m. 18 SEP 1750
Facts and Events
William Cooper (December 2, 1754 – December 22, 1809) was an American merchant, land speculator and developer, the founder of Cooperstown, New York. A politician, he was appointed as a county judge and later served two terms in the United States Congress, representing Otsego County and central New York. He was the father of James Fenimore Cooper, who became a noted writer of historical novels related to the New York frontier.
William was descended from James Cooper, of Stratford-on-Avon, England, who immigrated to America in 1679 and made extensive purchases of land from the original proprietaries in New Jersey and Pennsylvania. He and his immediate descendants were Quakers, and for a long time many of them remained on the lands thus acquired.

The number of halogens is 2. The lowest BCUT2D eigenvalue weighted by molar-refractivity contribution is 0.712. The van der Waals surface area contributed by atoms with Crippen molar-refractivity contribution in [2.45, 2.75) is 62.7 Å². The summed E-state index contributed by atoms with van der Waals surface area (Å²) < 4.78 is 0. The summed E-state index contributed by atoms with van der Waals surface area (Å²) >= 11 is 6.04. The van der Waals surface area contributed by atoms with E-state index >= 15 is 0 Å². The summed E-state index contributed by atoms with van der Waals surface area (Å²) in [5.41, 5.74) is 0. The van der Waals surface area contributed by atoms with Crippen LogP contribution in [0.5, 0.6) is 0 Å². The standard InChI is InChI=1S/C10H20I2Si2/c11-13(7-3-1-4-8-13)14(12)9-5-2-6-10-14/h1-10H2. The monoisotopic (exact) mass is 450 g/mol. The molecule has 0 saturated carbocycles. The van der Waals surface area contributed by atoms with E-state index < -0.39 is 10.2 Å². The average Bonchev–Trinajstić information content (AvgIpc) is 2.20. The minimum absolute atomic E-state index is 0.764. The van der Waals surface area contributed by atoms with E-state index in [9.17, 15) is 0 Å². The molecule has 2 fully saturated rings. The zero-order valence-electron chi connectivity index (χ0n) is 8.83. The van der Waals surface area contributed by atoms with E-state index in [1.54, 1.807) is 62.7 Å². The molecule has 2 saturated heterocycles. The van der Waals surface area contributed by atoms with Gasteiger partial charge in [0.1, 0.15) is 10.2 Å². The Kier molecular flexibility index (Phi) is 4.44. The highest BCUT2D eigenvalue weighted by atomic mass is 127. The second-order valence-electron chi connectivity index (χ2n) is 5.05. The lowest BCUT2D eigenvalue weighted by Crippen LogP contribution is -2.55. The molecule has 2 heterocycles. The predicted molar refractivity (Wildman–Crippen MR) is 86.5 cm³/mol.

In 1785, William had examined lands on which settlement had failed in Otsego county, N. Y., and disposed of large areas in May 1786; lived at the south end of Otsego lake until 1790, and then removed his family from Burlington, N. J., to the growing settlement now known as Cooperstown. William was appointed (February 17, 1791) judge of the first court of common pleas for Otsego county; and was Representative from New York in the Congress of the United States for the sessions December 7, 1795-March 3, 1797, and December 2, 1799-March 3, 1801.